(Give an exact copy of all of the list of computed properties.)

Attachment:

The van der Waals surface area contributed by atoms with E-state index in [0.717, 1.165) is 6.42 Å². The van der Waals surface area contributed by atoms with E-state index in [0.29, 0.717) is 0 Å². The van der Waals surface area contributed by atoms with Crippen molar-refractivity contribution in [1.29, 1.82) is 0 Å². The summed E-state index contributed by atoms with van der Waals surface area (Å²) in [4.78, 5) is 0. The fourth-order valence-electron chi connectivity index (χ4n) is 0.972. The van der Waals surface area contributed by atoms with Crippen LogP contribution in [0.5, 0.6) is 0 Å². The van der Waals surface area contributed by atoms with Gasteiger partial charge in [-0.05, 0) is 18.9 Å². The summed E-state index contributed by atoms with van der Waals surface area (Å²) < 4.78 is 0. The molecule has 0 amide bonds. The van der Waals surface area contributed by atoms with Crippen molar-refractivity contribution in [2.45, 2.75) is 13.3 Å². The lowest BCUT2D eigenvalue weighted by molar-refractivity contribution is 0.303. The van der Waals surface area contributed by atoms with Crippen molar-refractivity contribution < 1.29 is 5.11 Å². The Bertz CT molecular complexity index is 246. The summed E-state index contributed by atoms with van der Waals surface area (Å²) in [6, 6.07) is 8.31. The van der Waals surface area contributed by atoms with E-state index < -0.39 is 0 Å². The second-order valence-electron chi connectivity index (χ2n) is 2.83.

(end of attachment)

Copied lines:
The van der Waals surface area contributed by atoms with E-state index in [0.717, 1.165) is 6.42 Å². The van der Waals surface area contributed by atoms with E-state index in [0.29, 0.717) is 0 Å². The van der Waals surface area contributed by atoms with Crippen molar-refractivity contribution in [1.29, 1.82) is 0 Å². The summed E-state index contributed by atoms with van der Waals surface area (Å²) in [4.78, 5) is 0. The fourth-order valence-electron chi connectivity index (χ4n) is 0.972. The van der Waals surface area contributed by atoms with Crippen LogP contribution in [0.5, 0.6) is 0 Å². The van der Waals surface area contributed by atoms with Gasteiger partial charge in [-0.05, 0) is 18.9 Å². The summed E-state index contributed by atoms with van der Waals surface area (Å²) < 4.78 is 0. The molecule has 0 amide bonds. The van der Waals surface area contributed by atoms with Crippen molar-refractivity contribution in [2.45, 2.75) is 13.3 Å². The lowest BCUT2D eigenvalue weighted by molar-refractivity contribution is 0.303. The van der Waals surface area contributed by atoms with Crippen molar-refractivity contribution < 1.29 is 5.11 Å². The Bertz CT molecular complexity index is 246. The summed E-state index contributed by atoms with van der Waals surface area (Å²) in [6, 6.07) is 8.31. The van der Waals surface area contributed by atoms with E-state index < -0.39 is 0 Å². The second-order valence-electron chi connectivity index (χ2n) is 2.83.